It looks like the state is going out of its way to be generous to schools with students from lower income families by giving those schools close to twice what it gives schools with higher income families. In fact, that's true, assuming those schools make it onto the list. This year they represent about a third of the schools getting the funding because of the way they schools are chosen. This year only, the money goes to schools in two groups: those with AzMERIT scores in the top 10 percent of all schools and those that score in the top 10 percent of schools with 60 percent or more students on F/R lunch. That guarantees that lots of schools with low income students will be funded. But that guarantee goes away next year—forever.

Starting with the 2018-19 school year, only schools with a state grade of A will get the funding. This year's state grades are scheduled to be announced officially sometime next week, which will give us a good idea of how the results-based funding will be distributed in the future. Though the new state grading system has been tweaked to make it more possible for schools with lower AzMERIT scores to get higher state grades than with the earlier system, I have trouble imagining many schools in the lower half of the scoring scale for AzMERIT will get enough of a boost to be among the 17 percent of schools that make it into A territory. Due to the strong correlation between family income and AzMERIT scores, that means it's unlikely we're going to see anywhere near a third of the schools with the lowest income students making the cut as we do this year. [Note: The Tucson Unified grades were just released. Seven of the district's schools got A's, which is similar to the number of A's the district has received in the past. If the district's grades are the same next year, those will be the only schools getting results-based funding.]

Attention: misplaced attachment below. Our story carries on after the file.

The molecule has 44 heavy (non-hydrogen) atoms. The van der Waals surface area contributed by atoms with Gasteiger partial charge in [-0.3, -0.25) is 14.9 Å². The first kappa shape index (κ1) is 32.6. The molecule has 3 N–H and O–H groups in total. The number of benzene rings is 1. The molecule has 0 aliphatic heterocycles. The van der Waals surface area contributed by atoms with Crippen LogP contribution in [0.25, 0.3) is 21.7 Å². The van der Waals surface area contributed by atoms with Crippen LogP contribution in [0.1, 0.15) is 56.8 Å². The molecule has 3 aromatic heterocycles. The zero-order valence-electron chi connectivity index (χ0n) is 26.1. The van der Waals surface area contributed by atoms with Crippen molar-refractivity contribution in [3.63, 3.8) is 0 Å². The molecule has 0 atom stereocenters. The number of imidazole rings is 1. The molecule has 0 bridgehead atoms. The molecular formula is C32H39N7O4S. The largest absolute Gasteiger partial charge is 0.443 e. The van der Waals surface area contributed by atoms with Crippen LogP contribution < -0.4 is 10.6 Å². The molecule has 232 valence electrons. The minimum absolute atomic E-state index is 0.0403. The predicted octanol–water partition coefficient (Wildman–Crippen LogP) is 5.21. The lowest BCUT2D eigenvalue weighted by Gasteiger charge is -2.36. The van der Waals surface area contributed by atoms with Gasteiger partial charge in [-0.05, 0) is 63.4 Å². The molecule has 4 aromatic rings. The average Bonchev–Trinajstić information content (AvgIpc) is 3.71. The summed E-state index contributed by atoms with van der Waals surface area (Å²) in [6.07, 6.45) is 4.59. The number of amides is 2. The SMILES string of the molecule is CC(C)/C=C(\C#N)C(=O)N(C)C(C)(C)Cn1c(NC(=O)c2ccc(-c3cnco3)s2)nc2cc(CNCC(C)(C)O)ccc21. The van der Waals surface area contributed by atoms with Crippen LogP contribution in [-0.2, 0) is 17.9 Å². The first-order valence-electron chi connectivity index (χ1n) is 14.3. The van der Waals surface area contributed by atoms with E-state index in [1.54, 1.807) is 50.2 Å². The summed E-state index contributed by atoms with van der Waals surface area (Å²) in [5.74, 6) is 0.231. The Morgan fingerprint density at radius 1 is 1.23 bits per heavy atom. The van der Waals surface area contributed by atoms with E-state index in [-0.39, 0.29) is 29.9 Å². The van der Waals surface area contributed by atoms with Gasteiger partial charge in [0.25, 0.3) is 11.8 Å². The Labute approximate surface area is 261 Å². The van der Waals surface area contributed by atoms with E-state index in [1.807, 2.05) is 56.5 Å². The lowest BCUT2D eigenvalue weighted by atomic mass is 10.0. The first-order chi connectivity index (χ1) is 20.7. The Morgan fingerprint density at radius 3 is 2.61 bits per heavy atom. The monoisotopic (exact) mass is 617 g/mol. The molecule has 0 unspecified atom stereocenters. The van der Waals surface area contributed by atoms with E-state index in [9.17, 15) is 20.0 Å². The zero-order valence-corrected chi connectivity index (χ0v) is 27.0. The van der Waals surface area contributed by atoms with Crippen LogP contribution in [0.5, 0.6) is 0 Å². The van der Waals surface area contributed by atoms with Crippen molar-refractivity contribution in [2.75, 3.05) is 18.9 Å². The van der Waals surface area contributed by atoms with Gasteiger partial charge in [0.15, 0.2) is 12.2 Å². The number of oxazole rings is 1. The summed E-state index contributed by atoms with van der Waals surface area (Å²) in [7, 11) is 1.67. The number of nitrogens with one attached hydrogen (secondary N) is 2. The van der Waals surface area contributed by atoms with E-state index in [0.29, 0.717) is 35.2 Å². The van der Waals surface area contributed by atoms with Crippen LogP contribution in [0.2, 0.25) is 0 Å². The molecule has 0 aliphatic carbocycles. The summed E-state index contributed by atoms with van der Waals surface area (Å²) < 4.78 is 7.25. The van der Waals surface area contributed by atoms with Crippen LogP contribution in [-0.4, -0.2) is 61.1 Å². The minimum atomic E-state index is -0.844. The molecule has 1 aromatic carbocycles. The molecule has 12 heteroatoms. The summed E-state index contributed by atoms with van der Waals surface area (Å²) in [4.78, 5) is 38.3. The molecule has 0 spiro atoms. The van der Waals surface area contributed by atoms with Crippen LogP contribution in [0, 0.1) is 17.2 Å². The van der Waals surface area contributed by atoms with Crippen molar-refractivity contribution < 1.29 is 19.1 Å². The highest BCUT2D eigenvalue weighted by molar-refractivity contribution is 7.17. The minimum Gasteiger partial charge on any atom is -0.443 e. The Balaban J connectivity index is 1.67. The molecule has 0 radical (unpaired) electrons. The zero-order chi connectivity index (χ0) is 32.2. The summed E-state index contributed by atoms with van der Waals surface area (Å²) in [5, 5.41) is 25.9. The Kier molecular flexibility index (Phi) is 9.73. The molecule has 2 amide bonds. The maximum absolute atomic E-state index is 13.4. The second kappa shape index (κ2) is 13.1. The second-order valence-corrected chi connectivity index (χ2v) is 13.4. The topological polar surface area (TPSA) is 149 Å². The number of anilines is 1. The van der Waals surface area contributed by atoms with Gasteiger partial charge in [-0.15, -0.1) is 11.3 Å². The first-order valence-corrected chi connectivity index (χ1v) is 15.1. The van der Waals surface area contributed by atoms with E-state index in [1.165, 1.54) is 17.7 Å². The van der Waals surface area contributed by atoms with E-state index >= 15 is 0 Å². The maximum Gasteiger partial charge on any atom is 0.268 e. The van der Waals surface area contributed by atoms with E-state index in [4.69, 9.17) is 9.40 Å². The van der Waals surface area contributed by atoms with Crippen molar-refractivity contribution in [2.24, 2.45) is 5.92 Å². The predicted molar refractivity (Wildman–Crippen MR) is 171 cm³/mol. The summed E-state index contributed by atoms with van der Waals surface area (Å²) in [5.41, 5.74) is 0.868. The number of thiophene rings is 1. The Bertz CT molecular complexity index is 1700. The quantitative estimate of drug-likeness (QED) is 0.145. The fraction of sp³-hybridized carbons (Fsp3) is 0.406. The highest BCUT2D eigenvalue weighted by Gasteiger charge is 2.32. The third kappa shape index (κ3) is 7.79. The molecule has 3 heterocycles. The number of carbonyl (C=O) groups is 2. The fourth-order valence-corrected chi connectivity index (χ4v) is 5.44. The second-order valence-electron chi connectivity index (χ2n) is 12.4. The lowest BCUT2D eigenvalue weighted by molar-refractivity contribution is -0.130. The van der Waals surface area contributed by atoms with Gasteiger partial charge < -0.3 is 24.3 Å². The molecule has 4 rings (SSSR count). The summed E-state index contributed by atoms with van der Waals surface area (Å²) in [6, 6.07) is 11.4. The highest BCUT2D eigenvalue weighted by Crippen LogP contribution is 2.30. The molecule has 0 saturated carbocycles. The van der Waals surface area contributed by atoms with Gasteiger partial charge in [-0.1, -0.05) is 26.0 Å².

Results-based funding is a wrong-headed notion at its core. The idea that you give schools filled with high achieving students more money to improve their educations while schools with lower achieving students don't get any additional help stands the idea of educational equity on its head. We need lots more money in our K-12 education system, period, but if there's a small pool of extra money lying around, it should be targeted to help schools with the greatest educational needs, not the schools with the best "results." That would be true even if high achieving schools were spread evenly among students from low, middle and high income families. But a look at the schools receiving the funds and their AzMERIT scores reinforces what we already knew. Results-based funding increases Arizona's education inequality, providing more money to schools filled with children from privileged families.